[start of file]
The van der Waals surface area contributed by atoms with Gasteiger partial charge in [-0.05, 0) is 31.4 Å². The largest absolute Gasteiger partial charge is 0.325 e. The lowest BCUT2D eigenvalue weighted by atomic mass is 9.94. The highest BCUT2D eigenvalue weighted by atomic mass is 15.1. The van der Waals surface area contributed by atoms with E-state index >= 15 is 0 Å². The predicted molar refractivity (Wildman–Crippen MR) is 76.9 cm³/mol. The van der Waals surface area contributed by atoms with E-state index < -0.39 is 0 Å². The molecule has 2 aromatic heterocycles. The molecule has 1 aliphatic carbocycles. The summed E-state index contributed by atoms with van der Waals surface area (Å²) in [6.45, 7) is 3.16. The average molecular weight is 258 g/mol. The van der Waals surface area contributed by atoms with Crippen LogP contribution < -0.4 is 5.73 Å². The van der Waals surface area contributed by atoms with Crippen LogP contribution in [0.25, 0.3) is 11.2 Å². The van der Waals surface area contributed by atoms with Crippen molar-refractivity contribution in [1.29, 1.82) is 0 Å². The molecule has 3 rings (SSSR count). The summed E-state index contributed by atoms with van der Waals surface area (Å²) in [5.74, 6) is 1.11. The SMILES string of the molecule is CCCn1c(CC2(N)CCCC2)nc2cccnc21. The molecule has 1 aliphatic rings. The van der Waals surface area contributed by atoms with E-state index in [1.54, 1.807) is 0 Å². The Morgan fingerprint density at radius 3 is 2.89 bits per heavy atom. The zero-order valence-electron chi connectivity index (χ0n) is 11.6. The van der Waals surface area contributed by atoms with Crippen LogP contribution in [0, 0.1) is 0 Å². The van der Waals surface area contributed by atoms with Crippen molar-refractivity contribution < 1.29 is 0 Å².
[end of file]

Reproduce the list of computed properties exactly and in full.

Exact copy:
The van der Waals surface area contributed by atoms with Gasteiger partial charge in [-0.05, 0) is 31.4 Å². The largest absolute Gasteiger partial charge is 0.325 e. The lowest BCUT2D eigenvalue weighted by atomic mass is 9.94. The highest BCUT2D eigenvalue weighted by atomic mass is 15.1. The van der Waals surface area contributed by atoms with E-state index >= 15 is 0 Å². The predicted molar refractivity (Wildman–Crippen MR) is 76.9 cm³/mol. The van der Waals surface area contributed by atoms with E-state index < -0.39 is 0 Å². The molecule has 2 aromatic heterocycles. The molecule has 1 aliphatic carbocycles. The summed E-state index contributed by atoms with van der Waals surface area (Å²) in [6.45, 7) is 3.16. The average molecular weight is 258 g/mol. The van der Waals surface area contributed by atoms with Crippen LogP contribution < -0.4 is 5.73 Å². The van der Waals surface area contributed by atoms with Crippen LogP contribution in [0.25, 0.3) is 11.2 Å². The van der Waals surface area contributed by atoms with Crippen molar-refractivity contribution in [1.29, 1.82) is 0 Å². The molecule has 3 rings (SSSR count). The summed E-state index contributed by atoms with van der Waals surface area (Å²) in [5.74, 6) is 1.11. The SMILES string of the molecule is CCCn1c(CC2(N)CCCC2)nc2cccnc21. The molecule has 1 aliphatic rings. The van der Waals surface area contributed by atoms with E-state index in [1.54, 1.807) is 0 Å². The Morgan fingerprint density at radius 3 is 2.89 bits per heavy atom. The zero-order valence-electron chi connectivity index (χ0n) is 11.6. The van der Waals surface area contributed by atoms with Crippen LogP contribution in [0, 0.1) is 0 Å². The van der Waals surface area contributed by atoms with Crippen molar-refractivity contribution < 1.29 is 0 Å².